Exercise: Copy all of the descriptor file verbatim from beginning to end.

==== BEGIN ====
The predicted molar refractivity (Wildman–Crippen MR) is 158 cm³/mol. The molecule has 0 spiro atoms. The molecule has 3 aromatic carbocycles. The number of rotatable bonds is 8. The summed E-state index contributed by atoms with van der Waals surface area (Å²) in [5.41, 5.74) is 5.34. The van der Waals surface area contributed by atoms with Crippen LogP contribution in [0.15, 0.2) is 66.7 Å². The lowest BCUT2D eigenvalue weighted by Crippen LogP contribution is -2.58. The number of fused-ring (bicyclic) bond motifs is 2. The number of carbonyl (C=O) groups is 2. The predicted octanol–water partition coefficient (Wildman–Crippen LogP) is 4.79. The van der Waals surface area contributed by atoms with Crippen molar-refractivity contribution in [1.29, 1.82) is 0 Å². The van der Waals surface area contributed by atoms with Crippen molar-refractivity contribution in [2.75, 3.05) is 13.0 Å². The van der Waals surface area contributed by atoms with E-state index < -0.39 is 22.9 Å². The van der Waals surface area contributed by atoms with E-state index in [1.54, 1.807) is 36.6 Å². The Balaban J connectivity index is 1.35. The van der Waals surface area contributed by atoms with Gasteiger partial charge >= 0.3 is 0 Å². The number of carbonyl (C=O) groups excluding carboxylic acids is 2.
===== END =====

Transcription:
The predicted molar refractivity (Wildman–Crippen MR) is 158 cm³/mol. The molecule has 0 spiro atoms. The molecule has 3 aromatic carbocycles. The number of rotatable bonds is 8. The summed E-state index contributed by atoms with van der Waals surface area (Å²) in [5.41, 5.74) is 5.34. The van der Waals surface area contributed by atoms with Crippen LogP contribution in [0.15, 0.2) is 66.7 Å². The lowest BCUT2D eigenvalue weighted by Crippen LogP contribution is -2.58. The number of fused-ring (bicyclic) bond motifs is 2. The number of carbonyl (C=O) groups is 2. The predicted octanol–water partition coefficient (Wildman–Crippen LogP) is 4.79. The van der Waals surface area contributed by atoms with Crippen molar-refractivity contribution in [1.29, 1.82) is 0 Å². The van der Waals surface area contributed by atoms with Crippen molar-refractivity contribution in [2.75, 3.05) is 13.0 Å². The van der Waals surface area contributed by atoms with E-state index < -0.39 is 22.9 Å². The van der Waals surface area contributed by atoms with E-state index in [1.54, 1.807) is 36.6 Å². The Balaban J connectivity index is 1.35. The van der Waals surface area contributed by atoms with Gasteiger partial charge >= 0.3 is 0 Å². The number of carbonyl (C=O) groups excluding carboxylic acids is 2.